New and Selected Poems

(Literary Masterpieces, Critical Compilation)

In this collection, which includes twenty-three poems gathered here for the first time, Gary Soto records the textures and meanings of his life and those of friends and strangers with whom he shares the San Joaquin Valley and Fresno, California, and trips to Mexico as a tourist. He seeks and finds evocations of meaning in the details of those lives, those places, those avatars of the quotidian, exploring themes of childhood awareness; of place—fields, lots, streets, houses, and nature in mostly quite small segments—and its impact on people; of work, particularly the hard physical hoeing and picking work of the Mexican field hand, often in contrast with the hard mental labor of the poet; of the consequences of that work on the people and the community; of nature expressed in rain, insects, clouds, heat; of the life of poverty; of eating and feeding; of religion and belief, the manifestations of something beyond the physical. In its close and attentive observation of the details of nature both urban and rural, Soto’s poetry is full of such images as “a windowsill of flies,” “the leaves of cotton plants/ Like small hands waving good-bye,” “an unstrung necklace/ Of dead flies,” and ants, many ants, “a leash of ants,” “the scurry of red ants at my feet,” “words like the march of ants,” and statements such as “A scurry of ants searched for a living.” Taken together, it seems clear that the insect images, especially those of the ants, suggest the Mexican-Chicano workers themselves and the complex of meanings that they have as a result of society’s particular construction of them and their construction of themselves.

Another recurring image is embodied in the verb “unravel.” In “The First,” an elegy offering tribute to Native Americans, descendants of the first human inhabitants of the land, Soto images

The beaver curling
Into handbags;
Their lakes bruised
Gray with smoke
That unraveled from cities.

The coming-apart force is both active and passive in its destructiveness. In another poem, “Chuy” (Chicano) sits,

Spoon in hand,
Striking the ants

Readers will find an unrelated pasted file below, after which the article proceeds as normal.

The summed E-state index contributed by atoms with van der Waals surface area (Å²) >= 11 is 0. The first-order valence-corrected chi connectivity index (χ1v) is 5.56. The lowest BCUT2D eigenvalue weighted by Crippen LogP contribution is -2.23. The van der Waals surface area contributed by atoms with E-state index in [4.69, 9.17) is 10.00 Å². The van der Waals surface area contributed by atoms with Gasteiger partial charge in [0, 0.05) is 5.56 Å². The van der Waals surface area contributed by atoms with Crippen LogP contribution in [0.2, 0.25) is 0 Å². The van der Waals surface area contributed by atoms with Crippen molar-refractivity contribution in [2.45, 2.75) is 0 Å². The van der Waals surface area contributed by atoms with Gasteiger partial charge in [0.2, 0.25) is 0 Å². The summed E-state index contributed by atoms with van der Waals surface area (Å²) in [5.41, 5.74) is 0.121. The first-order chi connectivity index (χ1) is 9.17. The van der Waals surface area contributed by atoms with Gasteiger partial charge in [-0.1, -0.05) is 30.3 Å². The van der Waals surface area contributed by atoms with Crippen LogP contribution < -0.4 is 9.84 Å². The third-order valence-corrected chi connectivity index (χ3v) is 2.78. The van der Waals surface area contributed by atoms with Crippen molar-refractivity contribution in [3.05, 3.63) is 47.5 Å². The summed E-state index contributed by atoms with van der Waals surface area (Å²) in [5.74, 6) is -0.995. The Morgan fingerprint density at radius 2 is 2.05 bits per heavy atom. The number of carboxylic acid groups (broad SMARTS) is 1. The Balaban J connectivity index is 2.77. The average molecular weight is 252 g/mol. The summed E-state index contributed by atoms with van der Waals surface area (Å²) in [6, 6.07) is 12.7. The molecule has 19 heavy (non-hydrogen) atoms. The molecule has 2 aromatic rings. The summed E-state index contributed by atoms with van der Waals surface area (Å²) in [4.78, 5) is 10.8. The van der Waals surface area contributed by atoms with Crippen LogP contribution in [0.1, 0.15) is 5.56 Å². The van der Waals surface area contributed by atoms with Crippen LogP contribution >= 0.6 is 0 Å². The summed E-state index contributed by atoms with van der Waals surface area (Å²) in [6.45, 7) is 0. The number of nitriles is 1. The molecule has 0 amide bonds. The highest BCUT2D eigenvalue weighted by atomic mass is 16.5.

That unraveled
From spools of dark

In “Mission Tire Factory, 1969,” the contrasts between the affluent and the working class are figured ironically, with images from television shows such as Ozzie and Harriet and The Donna Reed Show contrasting with the gut-busting work the laborers do in the tire factory:

And today the world
Still plots, unravels with
Piano lessons for this child,
Braces for that one.

The tire factory worker, the field worker, the packing-plant worker grow old, as in “The Seventieth Year.” “We hear you want to die,” the speaker says to “Grandpa,” an old man who has been without work since Sun-Maid closed. The speaker assures him, ironically, that life goes on, that “ants unravel/ From their dark holes in the trees.” Yet even the poet in the poem “Old Prof with Both Hands on the Rail” sees that “now, at this age, burst veins unravel/ On my nose.”

Another quality of Soto’s verse is a strong narrative line. An excellent example is the dramatic monologue “The Tale of Sunlight,” from his book by the same name. The narrator tells a memory to his nephew, a story of his personal encounter with the supernatural. The poem opens with a natural, direct injunction:

Listen, nephew.
When I opened the cantina
At noon
A triangle of sunlight
Was stretched out
On the floor
Like a rug
Like a tired cat.

The light was no ordinary light, and as the speaker tells the story, he opened the shutters, but the “pyramid/ Of whiteness/ Was simply brighter.” Astonished, he did not open the cantina for business but sat down at a table to watch the light silently as it crossed the floor to hang on the wall. A fly settled on it and disappeared in a puff of smoke. The man tapped it with a broom and spat on it; “the broom vanished./ The spit sizzled.” He avows the truth of this encounter to his nephew and as testament offers his finger:

This pink stump
Entered the sunlight,
Snapped off
With a dry sneeze,
And fell to the floor
As a gift to the ants
Who know me
For what I gave.

The power of this poem lies partly in the spare simplicity of the narration and partly in the clarity of the images of the spiritual force, evoking at once ecstatic visions of the Godhead...

(The entire section is 1950 words.)